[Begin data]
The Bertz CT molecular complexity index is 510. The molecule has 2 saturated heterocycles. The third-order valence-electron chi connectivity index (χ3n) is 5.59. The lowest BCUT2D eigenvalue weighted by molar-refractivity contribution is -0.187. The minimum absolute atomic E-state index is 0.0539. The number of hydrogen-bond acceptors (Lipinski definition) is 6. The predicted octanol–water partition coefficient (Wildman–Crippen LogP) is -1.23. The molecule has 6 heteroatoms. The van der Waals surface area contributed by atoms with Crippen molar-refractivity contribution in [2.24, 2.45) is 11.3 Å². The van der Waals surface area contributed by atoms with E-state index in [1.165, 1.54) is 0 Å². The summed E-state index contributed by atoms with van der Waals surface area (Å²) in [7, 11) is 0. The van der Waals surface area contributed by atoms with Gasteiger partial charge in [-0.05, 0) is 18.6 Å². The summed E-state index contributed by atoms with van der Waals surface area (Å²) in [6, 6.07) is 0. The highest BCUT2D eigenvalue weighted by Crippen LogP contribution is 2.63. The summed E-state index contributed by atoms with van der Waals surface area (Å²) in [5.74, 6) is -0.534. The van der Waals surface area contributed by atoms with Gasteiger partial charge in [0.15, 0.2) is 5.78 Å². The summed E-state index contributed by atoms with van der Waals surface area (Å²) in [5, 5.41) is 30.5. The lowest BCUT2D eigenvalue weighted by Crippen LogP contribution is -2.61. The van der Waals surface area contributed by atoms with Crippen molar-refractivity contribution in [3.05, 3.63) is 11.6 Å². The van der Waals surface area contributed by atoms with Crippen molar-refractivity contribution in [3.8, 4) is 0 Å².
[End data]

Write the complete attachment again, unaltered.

The Bertz CT molecular complexity index is 510. The molecule has 2 saturated heterocycles. The third-order valence-electron chi connectivity index (χ3n) is 5.59. The lowest BCUT2D eigenvalue weighted by molar-refractivity contribution is -0.187. The minimum absolute atomic E-state index is 0.0539. The number of hydrogen-bond acceptors (Lipinski definition) is 6. The predicted octanol–water partition coefficient (Wildman–Crippen LogP) is -1.23. The molecule has 6 heteroatoms. The van der Waals surface area contributed by atoms with Crippen molar-refractivity contribution in [2.24, 2.45) is 11.3 Å². The van der Waals surface area contributed by atoms with E-state index in [1.165, 1.54) is 0 Å². The summed E-state index contributed by atoms with van der Waals surface area (Å²) in [7, 11) is 0. The van der Waals surface area contributed by atoms with Gasteiger partial charge in [-0.05, 0) is 18.6 Å². The summed E-state index contributed by atoms with van der Waals surface area (Å²) in [6, 6.07) is 0. The highest BCUT2D eigenvalue weighted by Crippen LogP contribution is 2.63. The summed E-state index contributed by atoms with van der Waals surface area (Å²) in [5.74, 6) is -0.534. The van der Waals surface area contributed by atoms with Gasteiger partial charge in [0.15, 0.2) is 5.78 Å². The summed E-state index contributed by atoms with van der Waals surface area (Å²) in [5, 5.41) is 30.5. The lowest BCUT2D eigenvalue weighted by Crippen LogP contribution is -2.61. The van der Waals surface area contributed by atoms with Crippen molar-refractivity contribution in [3.05, 3.63) is 11.6 Å². The van der Waals surface area contributed by atoms with Crippen molar-refractivity contribution in [3.8, 4) is 0 Å².